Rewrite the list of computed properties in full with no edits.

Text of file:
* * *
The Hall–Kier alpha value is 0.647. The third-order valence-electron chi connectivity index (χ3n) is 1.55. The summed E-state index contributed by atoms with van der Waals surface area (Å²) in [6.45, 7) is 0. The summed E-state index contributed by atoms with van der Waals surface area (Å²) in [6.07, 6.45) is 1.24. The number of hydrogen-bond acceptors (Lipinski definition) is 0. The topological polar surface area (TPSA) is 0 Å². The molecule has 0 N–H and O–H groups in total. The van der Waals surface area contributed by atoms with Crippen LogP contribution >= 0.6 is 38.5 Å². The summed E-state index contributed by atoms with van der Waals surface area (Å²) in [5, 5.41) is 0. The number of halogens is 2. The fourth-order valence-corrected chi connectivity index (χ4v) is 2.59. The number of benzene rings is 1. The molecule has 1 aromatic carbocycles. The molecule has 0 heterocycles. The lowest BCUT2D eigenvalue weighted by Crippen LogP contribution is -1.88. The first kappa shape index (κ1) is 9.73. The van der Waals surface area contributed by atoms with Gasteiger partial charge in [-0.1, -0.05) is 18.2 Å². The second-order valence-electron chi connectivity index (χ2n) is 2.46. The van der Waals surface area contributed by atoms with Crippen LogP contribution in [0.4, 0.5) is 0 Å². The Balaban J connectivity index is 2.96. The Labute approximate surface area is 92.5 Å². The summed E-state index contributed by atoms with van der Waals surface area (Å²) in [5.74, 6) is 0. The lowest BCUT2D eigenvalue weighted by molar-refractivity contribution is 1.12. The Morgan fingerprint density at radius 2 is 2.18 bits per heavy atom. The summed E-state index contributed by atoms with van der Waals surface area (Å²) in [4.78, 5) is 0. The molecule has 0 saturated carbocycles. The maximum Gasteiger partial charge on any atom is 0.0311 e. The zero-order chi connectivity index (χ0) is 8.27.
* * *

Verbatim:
The Hall–Kier alpha value is 0.647. The third-order valence-electron chi connectivity index (χ3n) is 1.55. The summed E-state index contributed by atoms with van der Waals surface area (Å²) in [6.45, 7) is 0. The summed E-state index contributed by atoms with van der Waals surface area (Å²) in [6.07, 6.45) is 1.24. The number of hydrogen-bond acceptors (Lipinski definition) is 0. The topological polar surface area (TPSA) is 0 Å². The molecule has 0 N–H and O–H groups in total. The van der Waals surface area contributed by atoms with Crippen LogP contribution >= 0.6 is 38.5 Å². The summed E-state index contributed by atoms with van der Waals surface area (Å²) in [5, 5.41) is 0. The number of halogens is 2. The fourth-order valence-corrected chi connectivity index (χ4v) is 2.59. The number of benzene rings is 1. The molecule has 1 aromatic carbocycles. The molecule has 0 heterocycles. The lowest BCUT2D eigenvalue weighted by Crippen LogP contribution is -1.88. The first kappa shape index (κ1) is 9.73. The van der Waals surface area contributed by atoms with Gasteiger partial charge in [-0.1, -0.05) is 18.2 Å². The second-order valence-electron chi connectivity index (χ2n) is 2.46. The van der Waals surface area contributed by atoms with Crippen LogP contribution in [0.4, 0.5) is 0 Å². The Balaban J connectivity index is 2.96. The Labute approximate surface area is 92.5 Å². The summed E-state index contributed by atoms with van der Waals surface area (Å²) in [5.74, 6) is 0. The lowest BCUT2D eigenvalue weighted by molar-refractivity contribution is 1.12. The Morgan fingerprint density at radius 2 is 2.18 bits per heavy atom. The summed E-state index contributed by atoms with van der Waals surface area (Å²) in [4.78, 5) is 0. The molecule has 0 saturated carbocycles. The maximum Gasteiger partial charge on any atom is 0.0311 e. The zero-order chi connectivity index (χ0) is 8.27.